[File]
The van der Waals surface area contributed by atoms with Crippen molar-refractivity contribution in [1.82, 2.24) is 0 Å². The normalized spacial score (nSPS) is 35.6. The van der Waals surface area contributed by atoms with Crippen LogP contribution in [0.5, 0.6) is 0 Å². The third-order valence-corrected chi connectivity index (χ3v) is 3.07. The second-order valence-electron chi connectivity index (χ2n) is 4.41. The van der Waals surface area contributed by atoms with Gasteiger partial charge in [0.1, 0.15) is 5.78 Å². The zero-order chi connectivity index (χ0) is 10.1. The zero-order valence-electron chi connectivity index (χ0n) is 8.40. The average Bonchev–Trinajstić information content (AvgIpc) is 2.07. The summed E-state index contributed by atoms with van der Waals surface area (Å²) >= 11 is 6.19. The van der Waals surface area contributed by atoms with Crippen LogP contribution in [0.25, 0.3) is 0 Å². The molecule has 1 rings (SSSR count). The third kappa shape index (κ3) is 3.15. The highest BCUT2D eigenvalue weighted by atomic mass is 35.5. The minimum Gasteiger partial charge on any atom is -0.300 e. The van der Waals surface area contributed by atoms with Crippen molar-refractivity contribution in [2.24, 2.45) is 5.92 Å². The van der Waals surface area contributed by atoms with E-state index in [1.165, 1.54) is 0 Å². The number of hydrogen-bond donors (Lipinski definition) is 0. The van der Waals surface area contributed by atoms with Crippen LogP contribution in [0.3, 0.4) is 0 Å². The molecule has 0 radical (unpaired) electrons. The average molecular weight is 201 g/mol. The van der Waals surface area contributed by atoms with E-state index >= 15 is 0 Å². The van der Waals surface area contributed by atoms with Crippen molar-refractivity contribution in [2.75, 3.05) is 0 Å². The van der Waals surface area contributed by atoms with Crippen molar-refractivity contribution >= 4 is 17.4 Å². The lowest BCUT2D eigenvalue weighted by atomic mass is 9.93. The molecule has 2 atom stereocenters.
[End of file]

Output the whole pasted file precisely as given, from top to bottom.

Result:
The van der Waals surface area contributed by atoms with Crippen molar-refractivity contribution in [1.82, 2.24) is 0 Å². The normalized spacial score (nSPS) is 35.6. The van der Waals surface area contributed by atoms with Crippen LogP contribution in [0.5, 0.6) is 0 Å². The third-order valence-corrected chi connectivity index (χ3v) is 3.07. The second-order valence-electron chi connectivity index (χ2n) is 4.41. The van der Waals surface area contributed by atoms with Gasteiger partial charge in [0.1, 0.15) is 5.78 Å². The zero-order chi connectivity index (χ0) is 10.1. The zero-order valence-electron chi connectivity index (χ0n) is 8.40. The average Bonchev–Trinajstić information content (AvgIpc) is 2.07. The summed E-state index contributed by atoms with van der Waals surface area (Å²) >= 11 is 6.19. The van der Waals surface area contributed by atoms with Crippen LogP contribution in [0.25, 0.3) is 0 Å². The molecule has 1 rings (SSSR count). The third kappa shape index (κ3) is 3.15. The highest BCUT2D eigenvalue weighted by atomic mass is 35.5. The minimum Gasteiger partial charge on any atom is -0.300 e. The van der Waals surface area contributed by atoms with Crippen molar-refractivity contribution in [2.24, 2.45) is 5.92 Å². The van der Waals surface area contributed by atoms with E-state index in [1.165, 1.54) is 0 Å². The number of hydrogen-bond donors (Lipinski definition) is 0. The van der Waals surface area contributed by atoms with Crippen LogP contribution in [0.3, 0.4) is 0 Å². The molecule has 0 radical (unpaired) electrons. The average molecular weight is 201 g/mol. The van der Waals surface area contributed by atoms with E-state index >= 15 is 0 Å². The van der Waals surface area contributed by atoms with Crippen molar-refractivity contribution in [2.75, 3.05) is 0 Å². The van der Waals surface area contributed by atoms with Crippen molar-refractivity contribution >= 4 is 17.4 Å². The lowest BCUT2D eigenvalue weighted by atomic mass is 9.93. The molecule has 2 atom stereocenters.